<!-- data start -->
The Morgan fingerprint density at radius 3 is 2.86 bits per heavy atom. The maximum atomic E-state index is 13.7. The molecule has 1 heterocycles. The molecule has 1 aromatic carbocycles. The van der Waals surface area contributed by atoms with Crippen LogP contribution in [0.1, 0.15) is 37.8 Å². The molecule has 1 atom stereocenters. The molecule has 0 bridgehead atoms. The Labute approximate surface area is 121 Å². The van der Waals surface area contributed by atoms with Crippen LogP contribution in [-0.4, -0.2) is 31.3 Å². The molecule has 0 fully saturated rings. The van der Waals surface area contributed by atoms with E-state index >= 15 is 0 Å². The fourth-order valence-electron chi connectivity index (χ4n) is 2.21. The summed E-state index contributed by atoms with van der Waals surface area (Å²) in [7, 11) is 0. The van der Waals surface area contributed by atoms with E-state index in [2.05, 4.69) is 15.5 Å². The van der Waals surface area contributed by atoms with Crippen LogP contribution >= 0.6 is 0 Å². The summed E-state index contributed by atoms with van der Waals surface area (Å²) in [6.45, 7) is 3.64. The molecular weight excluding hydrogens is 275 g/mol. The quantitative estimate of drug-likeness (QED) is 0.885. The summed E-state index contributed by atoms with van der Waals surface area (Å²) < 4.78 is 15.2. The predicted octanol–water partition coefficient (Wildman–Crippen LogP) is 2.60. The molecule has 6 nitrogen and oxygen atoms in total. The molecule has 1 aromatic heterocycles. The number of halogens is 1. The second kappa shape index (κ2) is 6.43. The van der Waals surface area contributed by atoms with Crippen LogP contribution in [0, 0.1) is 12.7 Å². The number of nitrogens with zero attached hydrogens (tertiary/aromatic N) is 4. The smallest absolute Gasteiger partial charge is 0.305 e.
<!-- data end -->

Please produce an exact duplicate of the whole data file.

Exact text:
The Morgan fingerprint density at radius 3 is 2.86 bits per heavy atom. The maximum atomic E-state index is 13.7. The molecule has 1 heterocycles. The molecule has 1 aromatic carbocycles. The van der Waals surface area contributed by atoms with Crippen LogP contribution in [0.1, 0.15) is 37.8 Å². The molecule has 1 atom stereocenters. The molecule has 0 bridgehead atoms. The Labute approximate surface area is 121 Å². The van der Waals surface area contributed by atoms with Crippen LogP contribution in [-0.4, -0.2) is 31.3 Å². The molecule has 0 fully saturated rings. The van der Waals surface area contributed by atoms with E-state index >= 15 is 0 Å². The fourth-order valence-electron chi connectivity index (χ4n) is 2.21. The summed E-state index contributed by atoms with van der Waals surface area (Å²) in [7, 11) is 0. The van der Waals surface area contributed by atoms with E-state index in [2.05, 4.69) is 15.5 Å². The van der Waals surface area contributed by atoms with Crippen LogP contribution >= 0.6 is 0 Å². The summed E-state index contributed by atoms with van der Waals surface area (Å²) in [6.45, 7) is 3.64. The molecular weight excluding hydrogens is 275 g/mol. The quantitative estimate of drug-likeness (QED) is 0.885. The summed E-state index contributed by atoms with van der Waals surface area (Å²) < 4.78 is 15.2. The predicted octanol–water partition coefficient (Wildman–Crippen LogP) is 2.60. The molecule has 6 nitrogen and oxygen atoms in total. The molecule has 1 aromatic heterocycles. The number of halogens is 1. The second kappa shape index (κ2) is 6.43. The van der Waals surface area contributed by atoms with Crippen LogP contribution in [0, 0.1) is 12.7 Å². The number of nitrogens with zero attached hydrogens (tertiary/aromatic N) is 4. The smallest absolute Gasteiger partial charge is 0.305 e.